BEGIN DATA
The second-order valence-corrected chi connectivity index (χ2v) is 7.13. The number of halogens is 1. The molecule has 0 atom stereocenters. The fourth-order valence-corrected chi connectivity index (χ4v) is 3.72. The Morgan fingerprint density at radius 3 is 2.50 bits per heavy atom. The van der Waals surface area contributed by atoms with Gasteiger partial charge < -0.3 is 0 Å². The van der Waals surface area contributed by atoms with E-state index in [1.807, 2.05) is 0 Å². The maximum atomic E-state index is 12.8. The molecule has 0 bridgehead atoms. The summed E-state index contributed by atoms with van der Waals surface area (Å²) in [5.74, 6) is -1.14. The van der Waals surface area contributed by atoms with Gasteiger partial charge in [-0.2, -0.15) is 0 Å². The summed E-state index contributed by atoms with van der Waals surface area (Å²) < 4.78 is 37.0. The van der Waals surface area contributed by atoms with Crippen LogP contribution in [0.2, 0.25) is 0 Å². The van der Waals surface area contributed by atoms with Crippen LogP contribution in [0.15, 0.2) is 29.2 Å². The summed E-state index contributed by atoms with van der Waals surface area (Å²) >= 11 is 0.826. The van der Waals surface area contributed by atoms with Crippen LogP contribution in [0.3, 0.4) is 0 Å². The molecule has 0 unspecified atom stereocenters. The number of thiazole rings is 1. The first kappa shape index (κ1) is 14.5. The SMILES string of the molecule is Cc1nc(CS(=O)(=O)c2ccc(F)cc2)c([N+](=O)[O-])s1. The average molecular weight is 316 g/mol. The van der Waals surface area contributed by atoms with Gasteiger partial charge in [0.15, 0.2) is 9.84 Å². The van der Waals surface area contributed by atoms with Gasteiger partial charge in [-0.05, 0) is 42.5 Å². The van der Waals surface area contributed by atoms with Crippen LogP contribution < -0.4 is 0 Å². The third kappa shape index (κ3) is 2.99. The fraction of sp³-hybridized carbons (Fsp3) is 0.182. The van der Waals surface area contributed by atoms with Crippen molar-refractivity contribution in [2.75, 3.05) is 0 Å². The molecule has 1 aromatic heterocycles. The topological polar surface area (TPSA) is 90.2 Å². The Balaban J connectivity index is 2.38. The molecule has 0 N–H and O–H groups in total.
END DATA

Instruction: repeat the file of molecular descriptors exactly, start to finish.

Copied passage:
The second-order valence-corrected chi connectivity index (χ2v) is 7.13. The number of halogens is 1. The molecule has 0 atom stereocenters. The fourth-order valence-corrected chi connectivity index (χ4v) is 3.72. The Morgan fingerprint density at radius 3 is 2.50 bits per heavy atom. The van der Waals surface area contributed by atoms with Gasteiger partial charge < -0.3 is 0 Å². The van der Waals surface area contributed by atoms with E-state index in [1.807, 2.05) is 0 Å². The maximum atomic E-state index is 12.8. The molecule has 0 bridgehead atoms. The summed E-state index contributed by atoms with van der Waals surface area (Å²) in [5.74, 6) is -1.14. The van der Waals surface area contributed by atoms with Gasteiger partial charge in [-0.2, -0.15) is 0 Å². The summed E-state index contributed by atoms with van der Waals surface area (Å²) < 4.78 is 37.0. The van der Waals surface area contributed by atoms with Crippen LogP contribution in [0.2, 0.25) is 0 Å². The van der Waals surface area contributed by atoms with Crippen LogP contribution in [0.15, 0.2) is 29.2 Å². The summed E-state index contributed by atoms with van der Waals surface area (Å²) >= 11 is 0.826. The van der Waals surface area contributed by atoms with Crippen LogP contribution in [0.3, 0.4) is 0 Å². The molecule has 0 unspecified atom stereocenters. The number of thiazole rings is 1. The first kappa shape index (κ1) is 14.5. The SMILES string of the molecule is Cc1nc(CS(=O)(=O)c2ccc(F)cc2)c([N+](=O)[O-])s1. The average molecular weight is 316 g/mol. The van der Waals surface area contributed by atoms with Gasteiger partial charge in [0.15, 0.2) is 9.84 Å². The van der Waals surface area contributed by atoms with Gasteiger partial charge in [-0.05, 0) is 42.5 Å². The van der Waals surface area contributed by atoms with Crippen LogP contribution < -0.4 is 0 Å². The third kappa shape index (κ3) is 2.99. The fraction of sp³-hybridized carbons (Fsp3) is 0.182. The van der Waals surface area contributed by atoms with Crippen molar-refractivity contribution in [2.75, 3.05) is 0 Å². The molecule has 1 aromatic heterocycles. The topological polar surface area (TPSA) is 90.2 Å². The Balaban J connectivity index is 2.38. The molecule has 0 N–H and O–H groups in total.